What might account for this troubling malady? I don’t think the relative lack of Black literary theorists in this country is solely responsible. After all, expecting them to be more versed in the task of imagining the spaces they’re on intimate terms with is as fallacious as expecting toddlers to be experts on jungle gym design. Perhaps the problem lies in the noiseless fact of the word’s always-already secondary relation to the act. Anybody who has a first-hand experience of ekasi life in its many-hued variations will agree that something escapes in the modern process of trying to convey that experience to an outside audience – you can’t rely as much on the audience’s knowledge as you would with a visual form like etv’s Ekasi Stories, particularly in this country where a text by a Black writer in English has to meet rather peculiar standards of cultural translucence. The inadequacy that troubles the literary theory academy bleeds over into the literature it takes as its subject, because the texts are themselves reviewed and regulated by people who are part and parcel of the interpretative community. A large number of emergent novelists are graduates of the Literary Theory mill. Writers and academics occupy the same conversational spaces; they teach together, they attend the same conferences: they are often one and the same. This in itself is not problematic. What is problematic is that too many of those conversational spaces are occupied by people who operate at a disconnect from the Real they are trying to access. Too often the contemporary South African literary theory, when it comes to representing Black experiences at least, is a rather more prosaic example of the inadequacy Giambattista Marino discovers in Borges’ A Yellow Rose.

This seems to have largely escaped many of literary theory’s agents. If we’ve moved away from presenting conference papers like Goldilocks as Colonial Vandal: Speculations on an Ursine Counterlife, we still haven’t gotten much closer to the Other we spoke so fondly of when alterity was at its peak. There’s a certain perspectival distance that adheres, and with it a sense that the talk of pathways and connectivity we so readily traffic in has little application to the lives of the people who live in Khayelitsha or Soweto or Umlazi. The obvious suggestion is to follow the braver kids from the Cultural Studies realm and do some field work – spend a week understanding the masculine sociocultural ethos of a township carwash before you write about it. But that’s not really a solution because then you risk perpetuating the notion that things cannot be understood just in terms of what they are in themselves, but in terms of what their value is in an economy of relevance.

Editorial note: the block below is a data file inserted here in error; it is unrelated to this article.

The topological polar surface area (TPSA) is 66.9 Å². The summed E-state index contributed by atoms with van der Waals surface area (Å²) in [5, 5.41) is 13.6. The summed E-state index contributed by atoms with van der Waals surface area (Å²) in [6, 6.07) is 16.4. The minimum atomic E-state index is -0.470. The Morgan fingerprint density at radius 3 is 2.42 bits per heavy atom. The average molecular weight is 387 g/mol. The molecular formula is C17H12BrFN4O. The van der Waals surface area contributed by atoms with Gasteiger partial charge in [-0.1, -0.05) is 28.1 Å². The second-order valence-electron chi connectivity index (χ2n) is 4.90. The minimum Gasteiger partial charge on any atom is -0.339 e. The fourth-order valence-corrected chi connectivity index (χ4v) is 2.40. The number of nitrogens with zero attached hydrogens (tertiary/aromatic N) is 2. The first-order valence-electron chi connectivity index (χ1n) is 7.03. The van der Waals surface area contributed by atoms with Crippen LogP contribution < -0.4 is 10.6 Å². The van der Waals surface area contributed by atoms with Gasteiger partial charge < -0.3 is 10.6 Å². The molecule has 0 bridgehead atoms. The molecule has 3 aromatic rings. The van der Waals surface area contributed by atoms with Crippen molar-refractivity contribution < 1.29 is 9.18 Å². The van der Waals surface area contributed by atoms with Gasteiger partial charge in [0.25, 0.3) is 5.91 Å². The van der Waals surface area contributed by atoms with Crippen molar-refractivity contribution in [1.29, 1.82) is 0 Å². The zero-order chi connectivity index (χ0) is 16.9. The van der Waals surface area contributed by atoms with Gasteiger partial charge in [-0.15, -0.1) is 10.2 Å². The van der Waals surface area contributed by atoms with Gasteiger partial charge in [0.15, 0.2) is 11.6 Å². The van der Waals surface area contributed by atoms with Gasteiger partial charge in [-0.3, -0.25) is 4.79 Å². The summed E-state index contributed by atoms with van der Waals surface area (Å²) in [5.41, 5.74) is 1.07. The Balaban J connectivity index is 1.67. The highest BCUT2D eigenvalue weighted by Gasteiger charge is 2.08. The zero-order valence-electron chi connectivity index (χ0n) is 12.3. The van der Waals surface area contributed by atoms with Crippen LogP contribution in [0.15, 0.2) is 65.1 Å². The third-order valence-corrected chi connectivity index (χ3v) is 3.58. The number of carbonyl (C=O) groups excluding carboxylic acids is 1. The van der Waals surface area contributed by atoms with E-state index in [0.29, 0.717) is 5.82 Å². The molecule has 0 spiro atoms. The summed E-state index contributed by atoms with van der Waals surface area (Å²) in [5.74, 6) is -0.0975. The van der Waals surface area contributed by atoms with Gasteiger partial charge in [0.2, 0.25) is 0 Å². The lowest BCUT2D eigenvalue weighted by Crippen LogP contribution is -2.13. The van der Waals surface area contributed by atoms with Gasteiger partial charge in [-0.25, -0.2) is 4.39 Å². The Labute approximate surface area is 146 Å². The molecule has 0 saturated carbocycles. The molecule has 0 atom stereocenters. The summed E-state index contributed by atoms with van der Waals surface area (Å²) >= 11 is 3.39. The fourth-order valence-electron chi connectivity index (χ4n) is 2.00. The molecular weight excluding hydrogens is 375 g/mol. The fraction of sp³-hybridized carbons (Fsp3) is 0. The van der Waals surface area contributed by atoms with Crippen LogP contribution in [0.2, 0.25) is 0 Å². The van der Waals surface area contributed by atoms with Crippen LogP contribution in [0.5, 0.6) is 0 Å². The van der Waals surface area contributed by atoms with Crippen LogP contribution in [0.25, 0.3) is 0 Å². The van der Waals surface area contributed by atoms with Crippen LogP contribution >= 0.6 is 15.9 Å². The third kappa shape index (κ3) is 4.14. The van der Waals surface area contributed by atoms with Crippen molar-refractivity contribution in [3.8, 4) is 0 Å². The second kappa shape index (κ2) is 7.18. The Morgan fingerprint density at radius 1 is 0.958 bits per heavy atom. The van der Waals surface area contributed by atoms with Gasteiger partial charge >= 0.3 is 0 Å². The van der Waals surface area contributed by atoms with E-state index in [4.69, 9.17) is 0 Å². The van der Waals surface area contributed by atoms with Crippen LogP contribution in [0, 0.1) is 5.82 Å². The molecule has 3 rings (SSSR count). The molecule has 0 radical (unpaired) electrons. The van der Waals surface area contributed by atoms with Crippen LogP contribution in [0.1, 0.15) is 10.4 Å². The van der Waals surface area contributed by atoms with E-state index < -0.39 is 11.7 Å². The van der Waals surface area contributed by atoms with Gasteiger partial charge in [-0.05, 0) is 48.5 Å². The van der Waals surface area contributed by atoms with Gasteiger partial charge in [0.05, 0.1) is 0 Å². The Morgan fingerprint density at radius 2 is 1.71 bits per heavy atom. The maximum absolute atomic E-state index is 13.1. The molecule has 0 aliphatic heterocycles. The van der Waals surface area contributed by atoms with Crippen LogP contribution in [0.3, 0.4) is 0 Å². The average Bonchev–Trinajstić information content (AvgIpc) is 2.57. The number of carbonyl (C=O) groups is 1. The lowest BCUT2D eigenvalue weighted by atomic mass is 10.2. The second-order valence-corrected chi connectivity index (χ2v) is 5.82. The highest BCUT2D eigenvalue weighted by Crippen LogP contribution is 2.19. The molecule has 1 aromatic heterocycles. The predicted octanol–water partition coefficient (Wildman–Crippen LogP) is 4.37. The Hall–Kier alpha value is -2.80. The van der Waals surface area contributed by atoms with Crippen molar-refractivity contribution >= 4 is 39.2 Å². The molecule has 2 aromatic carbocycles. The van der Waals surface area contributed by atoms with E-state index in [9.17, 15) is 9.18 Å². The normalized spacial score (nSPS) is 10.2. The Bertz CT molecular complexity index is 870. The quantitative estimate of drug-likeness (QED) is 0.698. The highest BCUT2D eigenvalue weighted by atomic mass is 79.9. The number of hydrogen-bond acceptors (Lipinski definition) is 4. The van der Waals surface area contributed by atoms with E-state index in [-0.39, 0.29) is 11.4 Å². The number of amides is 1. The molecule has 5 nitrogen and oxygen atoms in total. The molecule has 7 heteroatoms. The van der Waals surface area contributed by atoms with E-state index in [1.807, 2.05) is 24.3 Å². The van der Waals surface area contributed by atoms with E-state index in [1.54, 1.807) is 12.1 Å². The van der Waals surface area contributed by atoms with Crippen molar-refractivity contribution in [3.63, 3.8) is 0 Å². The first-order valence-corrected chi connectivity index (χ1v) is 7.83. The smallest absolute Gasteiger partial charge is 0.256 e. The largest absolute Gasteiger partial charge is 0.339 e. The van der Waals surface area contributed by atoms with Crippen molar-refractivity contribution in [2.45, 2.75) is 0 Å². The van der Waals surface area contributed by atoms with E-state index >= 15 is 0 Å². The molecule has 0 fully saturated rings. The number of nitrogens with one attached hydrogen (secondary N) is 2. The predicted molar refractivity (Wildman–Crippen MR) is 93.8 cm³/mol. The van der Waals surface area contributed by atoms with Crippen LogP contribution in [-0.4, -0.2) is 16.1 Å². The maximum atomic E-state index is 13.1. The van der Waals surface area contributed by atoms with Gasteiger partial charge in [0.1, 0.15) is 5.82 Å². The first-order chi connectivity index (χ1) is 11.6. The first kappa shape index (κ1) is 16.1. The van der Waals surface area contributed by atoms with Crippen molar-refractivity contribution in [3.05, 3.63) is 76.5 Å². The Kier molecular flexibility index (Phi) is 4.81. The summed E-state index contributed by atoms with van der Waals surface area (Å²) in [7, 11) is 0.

Perhaps one shouldn’t blame literary theory itself. If I return to the start of this ramble, the march of the times has forced a steady academicising of the practice. There are any number of writer-academics who, having passed their way through the mill are undamaged by the experience. I suppose that if the often-asked question in this discipline revolves around what sorts of conversations are happening or could happen in future, or what such conversations could look like, it might be worth taking a look at who’s not at the table when such a conversation begins. It’s worth looking at who frames the terms of the conversation – at whose table it is and at who happens to be picking up the bill. In a basic Bakhtinian sense, conversations may be multivocal, but not all voices will carry weight.

This problem, as I’ve began to outline it, could merely be a matter of perspective, without tangible appearance in reality to those it affects most clearly. It’s a problem I began thinking about during the run-up to a conference whose title was, in that pop-ironic Tina Fey way, What We Talk about When We Talk about English. I decided, after reading that blurb, that this was perhaps not the best venue in which to go about airing views that are neither boldly declarative or indeed saying anything too new. So take this article as a Rorschach test: if you don’t get what I’m talking about, you might just be part of the problem.